Also when someone is offered a chance at permanent residency, for the same pay, or for less pay, he/she will work as hard, or even harder…because of the uncounted (indirectly non-monetary,…try buying or investing your way into this country) compensation (US green card).

    2. zer0

      Hahaha so true.

      Not to belabor the point, but in corporate America, the new normal is:
      1) Digitize/roboticize everything – fire everyone possible
      2) Suppress wages/work hours
      3) Suppress resistance (no more unions)
      4) Claim ‘not enough productivity’
      5) Claim ‘not enough skilled workers’
      6) Bitch to Congress to get more H1B1
      7) Merge/consolidate to monopolize
      8) Regulatory capture ad infinitum

  15. Jim Haygood

    Calexit demonstrates the unhappy result when a former federation, offering wide autonomy for the states, morphs into a micromanaging central government which dictates every aspect of state policy.

    For the forty years (1954-1994) when Democrats enjoyed uninterrupted partisan control of the House (and sometimes the Senate and presidency as well), Californians were content enough. Their governorship even swung Republican for long stretches under Ronald Reagan, George Deukmejian, Pete Wilson and Arnold Schwarzenegger.

    But now, when what could be a thousand-year Republican Reich rules the fedgov, Cali wants out! No more is secession merely the treasonous resort of racists and slavers — it’s progressive! :-)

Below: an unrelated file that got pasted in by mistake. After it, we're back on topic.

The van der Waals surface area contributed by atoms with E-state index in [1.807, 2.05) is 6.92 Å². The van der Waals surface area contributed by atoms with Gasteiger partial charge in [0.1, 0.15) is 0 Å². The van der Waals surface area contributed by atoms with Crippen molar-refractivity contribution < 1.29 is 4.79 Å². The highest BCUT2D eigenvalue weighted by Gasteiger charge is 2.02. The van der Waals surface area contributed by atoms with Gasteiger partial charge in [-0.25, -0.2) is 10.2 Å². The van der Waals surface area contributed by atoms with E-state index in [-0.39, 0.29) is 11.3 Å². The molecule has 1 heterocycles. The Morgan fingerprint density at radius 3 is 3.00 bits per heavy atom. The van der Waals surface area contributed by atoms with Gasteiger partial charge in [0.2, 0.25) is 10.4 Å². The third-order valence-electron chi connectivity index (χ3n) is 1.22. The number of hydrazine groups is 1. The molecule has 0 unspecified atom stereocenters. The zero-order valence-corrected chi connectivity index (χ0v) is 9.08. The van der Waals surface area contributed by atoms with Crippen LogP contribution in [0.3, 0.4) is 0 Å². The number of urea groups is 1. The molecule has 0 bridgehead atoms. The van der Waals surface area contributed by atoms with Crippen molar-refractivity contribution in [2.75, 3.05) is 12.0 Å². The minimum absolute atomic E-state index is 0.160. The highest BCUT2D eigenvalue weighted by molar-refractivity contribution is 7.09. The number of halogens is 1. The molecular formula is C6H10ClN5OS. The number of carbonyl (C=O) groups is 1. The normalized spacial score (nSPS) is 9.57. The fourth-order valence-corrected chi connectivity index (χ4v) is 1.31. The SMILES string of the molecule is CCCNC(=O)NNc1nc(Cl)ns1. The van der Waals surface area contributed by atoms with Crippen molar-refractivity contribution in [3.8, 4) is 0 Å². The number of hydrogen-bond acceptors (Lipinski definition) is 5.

Godspeed, Cali. Nothing would clip the wings of our megalomaniacal national security state like losing an eighth of its population (and revenue). We just have to make sure that Putin doesn’t hack the voting machines. /sarc

  16. Richard

    That poor dang Russian cat, with the graying beard, looks like a “sheep with secret sorrows” (channeling Bertie Wooster). Except they aren’t secret. “I am nursing pointy.little.bastards. I mean for the love of God….”

  17. gepay

    Utilities Knew: Documenting Electric Utilities’ Early Knowledge and Ongoing Deception on Climate Change From 1968-2017 Yes, utilities knew that man made CO2 was increasing CO2 in the atmosphere There was a “possibility” that this could affect the climate (by warming the atmosphere – but by how much?) but it is still not known by how much today or how much will cause bad outcomes.. Oh yes, computer models made by people who “believe” that man made CO2 will cause catastrophic climate change confirm their beliefs. Here for example is the problem with just one small area of models forecasting climate change: “Current climate models struggle to simulate the seasonal and regional variability seen in Antarctic sea ice. Most models have biases, even in basic features such as the size and spatial patterns of the annual cycle of Antarctic sea-ice growth and retreat, or the amount of heat input to the ice from the ocean. The models fail to simulate even gross changes2, such as those driven by tropical influences on regional winds9. Because ice and climate are closely coupled, even small errors multiply quickly.